A Permanent Mark: Agent Orange in America and Vietnam

In 1999, I watched my mother, Janet, become a bride for the second time in her life. In 2003, I watched her become a widow for the second time — because of Agent Orange. My stepfather, Bob Macher, was a quiet, down-to-Earth man who died from non-Hodgkins lymphoma because he was exposed to Agent Orange decades earlier in the Vietnam War.

I decided to make a film about Bob. It bothered me that a kind, quiet, average guy could suffer this fate and then slip away without any acknowledgment. As I embarked on making the film, I discovered there are many Bobs — hundreds of thousands of American veterans just like him. And there are even more Vietnamese people who have suffered for the same reason.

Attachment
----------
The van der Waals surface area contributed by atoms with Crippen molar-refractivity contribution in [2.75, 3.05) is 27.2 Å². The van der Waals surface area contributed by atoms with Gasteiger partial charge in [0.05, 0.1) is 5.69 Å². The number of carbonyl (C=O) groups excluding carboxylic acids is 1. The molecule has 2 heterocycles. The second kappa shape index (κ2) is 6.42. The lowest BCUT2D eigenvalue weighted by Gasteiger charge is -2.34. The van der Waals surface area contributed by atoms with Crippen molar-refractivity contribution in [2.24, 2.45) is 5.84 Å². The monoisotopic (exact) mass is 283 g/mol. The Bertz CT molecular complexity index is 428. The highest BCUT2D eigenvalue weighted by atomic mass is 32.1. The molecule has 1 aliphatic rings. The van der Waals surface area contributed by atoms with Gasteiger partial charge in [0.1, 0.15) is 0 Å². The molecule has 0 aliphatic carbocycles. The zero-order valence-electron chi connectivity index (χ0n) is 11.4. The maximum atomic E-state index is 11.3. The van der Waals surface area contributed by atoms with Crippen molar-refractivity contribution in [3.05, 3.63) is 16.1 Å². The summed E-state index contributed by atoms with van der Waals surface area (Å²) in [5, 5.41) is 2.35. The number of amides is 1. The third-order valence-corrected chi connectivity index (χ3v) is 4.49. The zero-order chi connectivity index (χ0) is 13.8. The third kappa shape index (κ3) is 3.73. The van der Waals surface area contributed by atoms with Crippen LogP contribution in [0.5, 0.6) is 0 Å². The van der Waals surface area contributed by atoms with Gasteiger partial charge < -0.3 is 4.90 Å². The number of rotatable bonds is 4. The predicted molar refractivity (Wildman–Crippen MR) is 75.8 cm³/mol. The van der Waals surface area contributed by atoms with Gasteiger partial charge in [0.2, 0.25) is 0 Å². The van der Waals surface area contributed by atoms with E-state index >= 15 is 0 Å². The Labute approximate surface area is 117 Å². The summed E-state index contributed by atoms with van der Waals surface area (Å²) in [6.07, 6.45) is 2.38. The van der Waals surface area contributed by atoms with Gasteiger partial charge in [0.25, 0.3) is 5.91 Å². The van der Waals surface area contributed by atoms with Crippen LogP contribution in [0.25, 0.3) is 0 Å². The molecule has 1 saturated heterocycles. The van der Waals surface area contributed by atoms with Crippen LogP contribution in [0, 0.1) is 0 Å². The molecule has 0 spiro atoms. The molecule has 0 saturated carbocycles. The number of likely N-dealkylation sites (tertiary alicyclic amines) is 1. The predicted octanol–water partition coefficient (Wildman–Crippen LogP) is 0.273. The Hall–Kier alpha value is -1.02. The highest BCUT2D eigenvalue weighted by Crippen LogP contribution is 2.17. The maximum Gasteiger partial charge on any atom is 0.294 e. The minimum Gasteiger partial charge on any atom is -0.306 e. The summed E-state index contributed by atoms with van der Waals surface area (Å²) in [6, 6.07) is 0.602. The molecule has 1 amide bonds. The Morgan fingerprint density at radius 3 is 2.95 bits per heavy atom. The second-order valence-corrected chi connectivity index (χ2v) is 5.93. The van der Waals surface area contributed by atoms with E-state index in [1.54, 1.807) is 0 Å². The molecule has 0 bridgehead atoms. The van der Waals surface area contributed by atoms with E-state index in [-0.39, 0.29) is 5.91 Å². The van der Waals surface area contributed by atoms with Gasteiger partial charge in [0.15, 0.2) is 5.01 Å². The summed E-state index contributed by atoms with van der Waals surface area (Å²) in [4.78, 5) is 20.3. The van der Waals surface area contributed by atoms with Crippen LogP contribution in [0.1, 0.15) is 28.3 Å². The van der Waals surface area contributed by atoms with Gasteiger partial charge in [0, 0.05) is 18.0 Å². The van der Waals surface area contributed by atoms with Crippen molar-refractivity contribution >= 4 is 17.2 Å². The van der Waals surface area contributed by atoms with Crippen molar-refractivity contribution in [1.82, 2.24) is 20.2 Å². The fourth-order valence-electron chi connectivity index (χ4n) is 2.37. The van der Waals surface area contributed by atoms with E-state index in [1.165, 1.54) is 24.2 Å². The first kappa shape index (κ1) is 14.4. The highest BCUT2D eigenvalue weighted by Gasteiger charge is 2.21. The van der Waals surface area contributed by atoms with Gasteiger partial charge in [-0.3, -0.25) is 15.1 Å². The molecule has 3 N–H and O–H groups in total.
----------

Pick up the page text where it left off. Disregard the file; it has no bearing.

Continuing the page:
A Permanent Mark shows how both the Americans and the Vietnamese have taken this terrible experience and transmuted it into something positive through their desire to heal and forgive. We must remember our history and demand more from our government and our corporations. And no matter what, we can share our stories with each other and show that what unites us is stronger than what divides us.

 

Holly Million
Director, A Permanent Mark